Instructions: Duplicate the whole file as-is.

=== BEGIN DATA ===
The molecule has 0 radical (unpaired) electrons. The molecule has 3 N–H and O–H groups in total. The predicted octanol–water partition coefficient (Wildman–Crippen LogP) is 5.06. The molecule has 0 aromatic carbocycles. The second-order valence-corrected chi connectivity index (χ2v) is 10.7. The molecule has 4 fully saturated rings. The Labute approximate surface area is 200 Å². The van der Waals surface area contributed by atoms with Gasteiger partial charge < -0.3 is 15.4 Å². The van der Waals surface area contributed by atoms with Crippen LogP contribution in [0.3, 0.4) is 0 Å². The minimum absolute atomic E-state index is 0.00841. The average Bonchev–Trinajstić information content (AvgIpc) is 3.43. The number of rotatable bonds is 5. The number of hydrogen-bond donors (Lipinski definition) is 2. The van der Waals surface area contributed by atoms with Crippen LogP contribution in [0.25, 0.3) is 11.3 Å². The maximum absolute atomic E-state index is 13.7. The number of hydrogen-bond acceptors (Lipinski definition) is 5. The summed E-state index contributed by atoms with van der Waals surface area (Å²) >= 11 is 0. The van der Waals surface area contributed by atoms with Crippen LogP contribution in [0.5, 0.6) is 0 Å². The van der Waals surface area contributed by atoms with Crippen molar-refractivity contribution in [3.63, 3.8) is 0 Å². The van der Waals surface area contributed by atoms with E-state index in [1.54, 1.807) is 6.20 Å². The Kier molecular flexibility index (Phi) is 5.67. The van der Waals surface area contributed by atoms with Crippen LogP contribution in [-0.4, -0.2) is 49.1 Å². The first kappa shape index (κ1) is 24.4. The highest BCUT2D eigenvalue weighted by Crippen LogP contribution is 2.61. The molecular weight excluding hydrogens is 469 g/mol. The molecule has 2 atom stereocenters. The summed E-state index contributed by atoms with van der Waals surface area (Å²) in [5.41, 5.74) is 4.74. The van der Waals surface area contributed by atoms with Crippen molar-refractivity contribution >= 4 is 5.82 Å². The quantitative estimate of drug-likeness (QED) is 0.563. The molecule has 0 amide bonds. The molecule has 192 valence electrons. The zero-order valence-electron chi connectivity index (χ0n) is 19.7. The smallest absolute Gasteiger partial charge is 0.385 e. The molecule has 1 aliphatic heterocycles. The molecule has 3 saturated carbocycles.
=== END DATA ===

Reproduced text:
The molecule has 0 radical (unpaired) electrons. The molecule has 3 N–H and O–H groups in total. The predicted octanol–water partition coefficient (Wildman–Crippen LogP) is 5.06. The molecule has 0 aromatic carbocycles. The second-order valence-corrected chi connectivity index (χ2v) is 10.7. The molecule has 4 fully saturated rings. The Labute approximate surface area is 200 Å². The van der Waals surface area contributed by atoms with Gasteiger partial charge < -0.3 is 15.4 Å². The van der Waals surface area contributed by atoms with Crippen LogP contribution in [0.3, 0.4) is 0 Å². The minimum absolute atomic E-state index is 0.00841. The average Bonchev–Trinajstić information content (AvgIpc) is 3.43. The number of rotatable bonds is 5. The number of hydrogen-bond donors (Lipinski definition) is 2. The van der Waals surface area contributed by atoms with Crippen LogP contribution in [0.25, 0.3) is 11.3 Å². The maximum absolute atomic E-state index is 13.7. The number of hydrogen-bond acceptors (Lipinski definition) is 5. The summed E-state index contributed by atoms with van der Waals surface area (Å²) >= 11 is 0. The van der Waals surface area contributed by atoms with Crippen LogP contribution in [0.5, 0.6) is 0 Å². The van der Waals surface area contributed by atoms with Crippen molar-refractivity contribution in [3.63, 3.8) is 0 Å². The van der Waals surface area contributed by atoms with E-state index in [1.54, 1.807) is 6.20 Å². The Kier molecular flexibility index (Phi) is 5.67. The van der Waals surface area contributed by atoms with Crippen LogP contribution in [-0.4, -0.2) is 49.1 Å². The first kappa shape index (κ1) is 24.4. The highest BCUT2D eigenvalue weighted by Crippen LogP contribution is 2.61. The molecular weight excluding hydrogens is 469 g/mol. The molecule has 2 atom stereocenters. The summed E-state index contributed by atoms with van der Waals surface area (Å²) in [5.41, 5.74) is 4.74. The van der Waals surface area contributed by atoms with Crippen molar-refractivity contribution >= 4 is 5.82 Å². The quantitative estimate of drug-likeness (QED) is 0.563. The molecule has 0 amide bonds. The molecule has 192 valence electrons. The zero-order valence-electron chi connectivity index (χ0n) is 19.7. The smallest absolute Gasteiger partial charge is 0.385 e. The molecule has 1 aliphatic heterocycles. The molecule has 3 saturated carbocycles.